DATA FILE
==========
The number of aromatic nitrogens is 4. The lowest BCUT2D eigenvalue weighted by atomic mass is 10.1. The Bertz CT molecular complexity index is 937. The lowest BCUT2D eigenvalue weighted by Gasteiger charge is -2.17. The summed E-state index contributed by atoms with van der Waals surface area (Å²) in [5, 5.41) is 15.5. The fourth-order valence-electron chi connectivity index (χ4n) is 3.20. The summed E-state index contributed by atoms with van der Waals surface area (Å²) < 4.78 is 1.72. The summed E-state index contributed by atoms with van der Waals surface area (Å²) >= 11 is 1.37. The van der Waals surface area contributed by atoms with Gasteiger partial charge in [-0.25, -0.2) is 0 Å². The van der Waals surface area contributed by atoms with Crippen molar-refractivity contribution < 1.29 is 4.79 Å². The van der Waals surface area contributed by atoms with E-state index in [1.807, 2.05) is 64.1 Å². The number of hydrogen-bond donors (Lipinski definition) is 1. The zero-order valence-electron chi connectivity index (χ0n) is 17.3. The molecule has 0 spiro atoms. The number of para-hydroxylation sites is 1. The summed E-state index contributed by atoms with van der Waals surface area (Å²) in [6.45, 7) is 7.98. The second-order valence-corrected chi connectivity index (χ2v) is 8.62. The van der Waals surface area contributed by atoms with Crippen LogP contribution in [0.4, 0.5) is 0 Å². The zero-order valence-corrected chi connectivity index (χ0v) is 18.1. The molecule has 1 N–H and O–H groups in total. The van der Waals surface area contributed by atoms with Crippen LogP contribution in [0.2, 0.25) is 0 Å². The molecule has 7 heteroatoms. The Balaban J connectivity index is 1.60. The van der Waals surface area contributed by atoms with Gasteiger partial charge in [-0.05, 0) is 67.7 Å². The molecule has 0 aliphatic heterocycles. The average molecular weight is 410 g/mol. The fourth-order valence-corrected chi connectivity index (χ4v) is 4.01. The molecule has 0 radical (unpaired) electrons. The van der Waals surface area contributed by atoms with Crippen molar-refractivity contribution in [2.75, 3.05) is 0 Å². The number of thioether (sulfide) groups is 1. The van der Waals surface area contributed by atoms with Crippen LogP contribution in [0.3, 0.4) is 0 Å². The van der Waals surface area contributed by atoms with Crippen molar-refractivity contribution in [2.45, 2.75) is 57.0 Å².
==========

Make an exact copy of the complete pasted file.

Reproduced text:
The number of aromatic nitrogens is 4. The lowest BCUT2D eigenvalue weighted by atomic mass is 10.1. The Bertz CT molecular complexity index is 937. The lowest BCUT2D eigenvalue weighted by Gasteiger charge is -2.17. The summed E-state index contributed by atoms with van der Waals surface area (Å²) in [5, 5.41) is 15.5. The fourth-order valence-electron chi connectivity index (χ4n) is 3.20. The summed E-state index contributed by atoms with van der Waals surface area (Å²) < 4.78 is 1.72. The summed E-state index contributed by atoms with van der Waals surface area (Å²) >= 11 is 1.37. The van der Waals surface area contributed by atoms with Gasteiger partial charge in [-0.25, -0.2) is 0 Å². The van der Waals surface area contributed by atoms with Crippen molar-refractivity contribution < 1.29 is 4.79 Å². The van der Waals surface area contributed by atoms with E-state index in [1.807, 2.05) is 64.1 Å². The number of hydrogen-bond donors (Lipinski definition) is 1. The zero-order valence-electron chi connectivity index (χ0n) is 17.3. The molecule has 0 spiro atoms. The number of para-hydroxylation sites is 1. The summed E-state index contributed by atoms with van der Waals surface area (Å²) in [6.45, 7) is 7.98. The second-order valence-corrected chi connectivity index (χ2v) is 8.62. The van der Waals surface area contributed by atoms with Crippen LogP contribution in [0.4, 0.5) is 0 Å². The zero-order valence-corrected chi connectivity index (χ0v) is 18.1. The molecule has 1 N–H and O–H groups in total. The van der Waals surface area contributed by atoms with Crippen LogP contribution in [0.2, 0.25) is 0 Å². The molecule has 7 heteroatoms. The Balaban J connectivity index is 1.60. The van der Waals surface area contributed by atoms with Gasteiger partial charge in [-0.05, 0) is 67.7 Å². The molecule has 0 aliphatic heterocycles. The average molecular weight is 410 g/mol. The fourth-order valence-corrected chi connectivity index (χ4v) is 4.01. The molecule has 0 radical (unpaired) electrons. The van der Waals surface area contributed by atoms with Crippen molar-refractivity contribution in [2.75, 3.05) is 0 Å². The number of thioether (sulfide) groups is 1. The van der Waals surface area contributed by atoms with Crippen LogP contribution in [0.3, 0.4) is 0 Å². The van der Waals surface area contributed by atoms with Crippen molar-refractivity contribution in [2.45, 2.75) is 57.0 Å².